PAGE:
The exchanges over the years at the podium between Flair and Crockett and Schiavone were priceless. One time, as he was wrapping up an interview, Flair slipped Tony a couple of hundred dollar bills and said “Tony, here’s a couple hundred bucks. Go get yourself some decent clothes. I can’t have you looking the way you do now when you’re standing out here with the World champion.” Then there was that time Flair came out to the podium singing as “The Wanderer” by Dion and the Belmonts blared over the p.a. system and Flair asks “Tony, is it just me or am I looking hot for days?” A week after beating Dusty Rhodes with a foreign object that referee Tommy Young did not see, David Crockett grills Flair in an interview. Flair responds: “Are you wearing a stripped shirt today, David Crockett? All of a sudden you represent the referees of the world? Stick to what you know… that’s talking into this (pointing to the microphone) and signing my paycheque every week.”
Other classic Flair moments on TBS: Flair calling Roadwarrior Hawk “Chicago-gutter trash” prior to a one-on-one match; making fun of the Rock ‘n’ Roll Express and calling all their fans ‘nothing-happening, training-bra wearing teenyboppers’; cutting a promo prior to the ’87 Bash tour where he was going to face 15 different opponents over 30 days and saying he was going to make more money that month than Boston Celtic forward Larry Bird would make all year (yeah, right!); Flair telling David Crockett (his real life boss) to make himself useful and hold his robe while he destroyed some jobber in a squash match; Eddie Gilbert bringing in Ricky Steamboat as his mystery partner for a match against Flair and Barry Windham, an angle that was the catalyst for the Flair-Steamboat feud of ’89.
But the all-time classic Flair skit on TBS had to be from 1987 when Flair defeated Jimmy Garvin at a house-show, thus winning a ‘dream date’ with his valet Precious. After disposing of Garvin, Flair and J.J. Dillon come out on TV the following week with a mannequin dressed in a flimsy nightgown. Flair calls her his own Precious and proceeds to pull out a pair of women’s panties from his pocket, pointing to the mannequin and saying “Precious, these are going to be yours! Whooo!” Treading the line of decency, Flair then describes what he’s going to do to Precious on the dream date, telling here she’s “going to ride Space Mountain all night long”. And then, in one of those classic moments forever etched in my memory, Flair brushes back her long hair and starts French-kissing the mannequin! An absolutely priceless moment with Flair at his lecherous best in a skit that was borderline obscene.
Yes, there were those moments of shame on TBS I’d just as soon forget.
Like the time Schiavone interviewed Rhodes on his ‘good friend’ country singer Willie Nelson’s farm. What the hell was that all about? The chants of ‘We Want Flair’ after WCW fired Flair in 1991, a low point in the company’s history. Rhubarb Jones, the ring announcer at Centre Stage (man, that guy was annoying). Jim Ross giving romantic advice to Rick Steiner prior to his ‘big date’ with Robin (AKA Nancy Sullivan). Or how about the Sid Vicious-Nightstalker debacle of a match at Clash of the Champions 13. Or Cactus Jack getting amnesia and looking for Dustin Rhodes. Or Tommy Rich ending the career of referee Tommy Young with a mistimed spot in the ring. Or Terry Funk’s attempted murder try on Ric Flair at Clash of the Champions 8 when Funk suffocated Flair by wrapping a plastic bag around his head. Or the debut of the Ding Dongs at Clash of the Champions 7, one of many gems from then-Senior Vice President Jim Herd. Picture this: two guys in orange bodysuits and masks ringing a big bell in the corner, wrestling in front of a crowd of drunken soldiers in a gymnasium on some military base. Poor Jim Ross and Bob Caudle, seriously damaging their credibility, had to put the thing over on TV. Oh, the humanity!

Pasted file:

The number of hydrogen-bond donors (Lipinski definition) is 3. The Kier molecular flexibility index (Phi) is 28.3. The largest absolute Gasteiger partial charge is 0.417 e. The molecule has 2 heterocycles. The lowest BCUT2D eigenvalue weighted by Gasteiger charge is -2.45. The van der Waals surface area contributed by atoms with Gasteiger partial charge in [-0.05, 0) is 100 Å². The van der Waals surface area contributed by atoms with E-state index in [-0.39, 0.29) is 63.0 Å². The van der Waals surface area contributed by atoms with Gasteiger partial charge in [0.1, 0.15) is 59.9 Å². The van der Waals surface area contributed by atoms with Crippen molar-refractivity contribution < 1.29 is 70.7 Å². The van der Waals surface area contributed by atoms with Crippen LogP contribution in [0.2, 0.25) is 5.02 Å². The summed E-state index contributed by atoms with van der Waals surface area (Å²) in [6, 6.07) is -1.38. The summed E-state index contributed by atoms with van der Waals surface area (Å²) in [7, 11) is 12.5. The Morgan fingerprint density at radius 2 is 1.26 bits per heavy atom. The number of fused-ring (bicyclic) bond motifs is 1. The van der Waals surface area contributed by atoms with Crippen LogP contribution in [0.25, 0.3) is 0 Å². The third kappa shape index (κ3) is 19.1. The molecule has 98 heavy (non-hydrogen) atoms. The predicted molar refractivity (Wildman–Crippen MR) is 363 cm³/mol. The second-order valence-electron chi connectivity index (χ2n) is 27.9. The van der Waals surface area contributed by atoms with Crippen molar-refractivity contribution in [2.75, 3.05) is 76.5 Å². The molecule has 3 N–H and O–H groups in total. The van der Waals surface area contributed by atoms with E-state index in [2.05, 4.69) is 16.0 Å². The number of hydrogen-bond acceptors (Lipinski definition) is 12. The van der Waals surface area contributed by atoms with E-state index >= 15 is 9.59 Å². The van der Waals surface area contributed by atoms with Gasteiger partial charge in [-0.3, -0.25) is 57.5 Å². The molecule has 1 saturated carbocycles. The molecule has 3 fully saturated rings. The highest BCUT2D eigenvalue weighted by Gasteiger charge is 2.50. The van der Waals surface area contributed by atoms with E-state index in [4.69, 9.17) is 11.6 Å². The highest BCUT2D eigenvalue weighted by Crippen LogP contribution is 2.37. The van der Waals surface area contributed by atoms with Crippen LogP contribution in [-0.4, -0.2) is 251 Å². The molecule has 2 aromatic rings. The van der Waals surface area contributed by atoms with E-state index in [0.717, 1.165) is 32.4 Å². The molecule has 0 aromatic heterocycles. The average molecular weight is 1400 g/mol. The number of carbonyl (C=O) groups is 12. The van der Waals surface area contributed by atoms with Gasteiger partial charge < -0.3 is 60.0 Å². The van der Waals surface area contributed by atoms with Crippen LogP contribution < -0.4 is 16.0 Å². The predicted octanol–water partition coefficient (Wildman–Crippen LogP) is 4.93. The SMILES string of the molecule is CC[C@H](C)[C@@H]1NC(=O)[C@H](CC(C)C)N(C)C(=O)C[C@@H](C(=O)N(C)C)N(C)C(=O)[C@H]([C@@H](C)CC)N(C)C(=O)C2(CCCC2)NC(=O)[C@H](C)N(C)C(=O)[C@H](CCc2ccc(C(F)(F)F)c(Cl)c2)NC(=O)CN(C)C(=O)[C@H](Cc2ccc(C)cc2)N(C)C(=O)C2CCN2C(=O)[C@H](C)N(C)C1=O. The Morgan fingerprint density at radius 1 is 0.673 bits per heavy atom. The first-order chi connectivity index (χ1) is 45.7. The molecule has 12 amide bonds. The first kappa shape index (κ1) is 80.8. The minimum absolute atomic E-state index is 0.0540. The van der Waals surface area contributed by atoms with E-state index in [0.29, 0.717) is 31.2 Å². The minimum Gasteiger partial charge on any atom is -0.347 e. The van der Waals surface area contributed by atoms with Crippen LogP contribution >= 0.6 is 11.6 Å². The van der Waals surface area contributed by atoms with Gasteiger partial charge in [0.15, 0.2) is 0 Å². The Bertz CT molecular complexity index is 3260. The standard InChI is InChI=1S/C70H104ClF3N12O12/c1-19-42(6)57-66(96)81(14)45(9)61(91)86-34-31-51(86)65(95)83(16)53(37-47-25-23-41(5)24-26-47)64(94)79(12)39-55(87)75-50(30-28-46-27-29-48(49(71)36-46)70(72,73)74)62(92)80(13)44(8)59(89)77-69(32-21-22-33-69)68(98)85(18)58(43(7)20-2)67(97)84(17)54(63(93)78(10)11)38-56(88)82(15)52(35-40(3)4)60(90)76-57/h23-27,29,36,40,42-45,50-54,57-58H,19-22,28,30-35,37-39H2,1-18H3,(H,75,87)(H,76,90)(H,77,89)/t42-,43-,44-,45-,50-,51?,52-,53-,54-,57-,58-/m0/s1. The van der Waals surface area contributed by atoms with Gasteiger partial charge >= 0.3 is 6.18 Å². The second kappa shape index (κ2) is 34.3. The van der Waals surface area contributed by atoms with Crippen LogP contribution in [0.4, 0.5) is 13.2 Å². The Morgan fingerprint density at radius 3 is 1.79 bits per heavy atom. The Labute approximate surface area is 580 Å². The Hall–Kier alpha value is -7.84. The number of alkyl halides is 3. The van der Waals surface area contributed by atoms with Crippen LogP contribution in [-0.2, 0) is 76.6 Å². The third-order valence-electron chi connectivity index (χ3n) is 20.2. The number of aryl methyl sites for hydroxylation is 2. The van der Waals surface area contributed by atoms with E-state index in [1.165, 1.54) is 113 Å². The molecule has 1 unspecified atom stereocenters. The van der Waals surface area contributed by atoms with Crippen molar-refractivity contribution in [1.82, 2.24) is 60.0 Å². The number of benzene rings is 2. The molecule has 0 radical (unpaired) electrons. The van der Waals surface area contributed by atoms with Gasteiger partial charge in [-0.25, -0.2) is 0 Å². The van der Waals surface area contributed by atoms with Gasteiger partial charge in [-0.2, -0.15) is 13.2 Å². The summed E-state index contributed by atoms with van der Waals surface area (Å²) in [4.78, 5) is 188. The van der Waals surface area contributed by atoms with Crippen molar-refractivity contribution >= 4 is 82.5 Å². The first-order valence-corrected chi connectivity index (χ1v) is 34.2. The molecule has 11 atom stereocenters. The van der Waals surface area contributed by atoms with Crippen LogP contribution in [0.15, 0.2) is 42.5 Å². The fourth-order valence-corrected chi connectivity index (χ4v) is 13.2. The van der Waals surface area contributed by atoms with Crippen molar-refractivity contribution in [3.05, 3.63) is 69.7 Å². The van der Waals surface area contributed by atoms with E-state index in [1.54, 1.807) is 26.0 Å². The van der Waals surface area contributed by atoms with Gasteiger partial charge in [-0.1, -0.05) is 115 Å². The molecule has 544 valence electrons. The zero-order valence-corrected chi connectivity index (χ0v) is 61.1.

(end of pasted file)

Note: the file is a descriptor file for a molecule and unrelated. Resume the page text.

Most disgusting moment goes to Dusty Rhodes and his impersonation of a stuck pig in November of ’88. Ah yes, no sooner than the TBS execs give Rhodes a directive to ban the blade on their show does Big Dust decide to have Hawk and Animal poke out his eye with a metal spike. The aftermath: the ring looked like a floor of a slaughterhouse and Rhodes, ignoring the words of the good folks at TBS, was forced out of the promotion a month later. Let it not be said that Big Dust was the brightest guy around. At least ‘The Dream’ went out his way: in a final blaze of stupidity and incompetence. Nobody could have done it better than him.
But the all-time ridiculous wrestling moment on TBS: the debut of the Shockmaster at Clash of the Champions 24. Oh my. This was the brainchild of Rhodes (who else would you expect?) as the artist formerly known as Typhoon comes crashing through a paper partition on the stage, falling on his face and sending that lame-ass, spray-painted stormtrooper mask he was wearing half way across the stage. Poor Sid Vicious was doing everything in his power to not bust a gut laughing and look scared as Shockmaster scurried to pick up his mask, put it back on and then try to look menacing.
What about the matches?
I can’t even begin to imagine how many I’ve watched on TBS. They surely number in the thousands. So many great encounters with guys like Flair, Tully Blanchard, the Andersons, Ted DiBiase, Wahoo McDaniel, Brad Armstrong, the Midnight Express, the Koloffs, Magnum TA.
It’s hard to choose just one, so I’ll pick three.
The Flair-Sting 45-minute draw from the first Clash of the Champions. Talk about making a star out of green mid-carder. Flair did the impossible that night: he made Sting look like a credible contender in a match that easily ranks as the best of Sting’s career. How fitting was it then that fair and Sting wrestled in the last match ever to air on TBS. Then there’s the “I Quit” match between Flair and Funk at Clash of the Champions 10. The drama, the blood, the brawl, the storyline, the huge viewing audience and of course, Gordon Solie’s now legendary line: “Two words. Five letters. I quit”.
But the one that outdistances them all was the Steamboat-Flair, best two out of three falls match from Clash of the Champions 6. Clocking in at 55-minutes, this encounter stands as the greatest wrestling match to ever air on TBS in its 29 years of broadcasting wrestling. Imagine Steamboat-Savage at WrestleMania III, only ten times better. That’s what we’re talking about here folks. Flair and Steamboat weren’t wrestlers that evening; they were gladiators, with talents on loan from God that set the standard for in-ring excellence in North America. A standard that has yet to be matched to this day.
Twenty-nine years. Twenty-nine years of angles, interviews, matches and memories.
Twenty-nine years of men like Flair, Rhodes, Piper, Solie, Crockett, Tully Blanchard, The Funks, Bill Watts, the Andersons, the Koloffs, DiBiase and countless others.
Thanks for the memories TBS.
- Apr. 3, 2001: End of an era on TBS: Solie, Georgia and ‘Black Saturday’
- Apr. 4, 2001: End of an era on TBS: Crockett, Flair and ‘The Clashes’
- Apr. 12, 2001: End of an era on TBS: The letters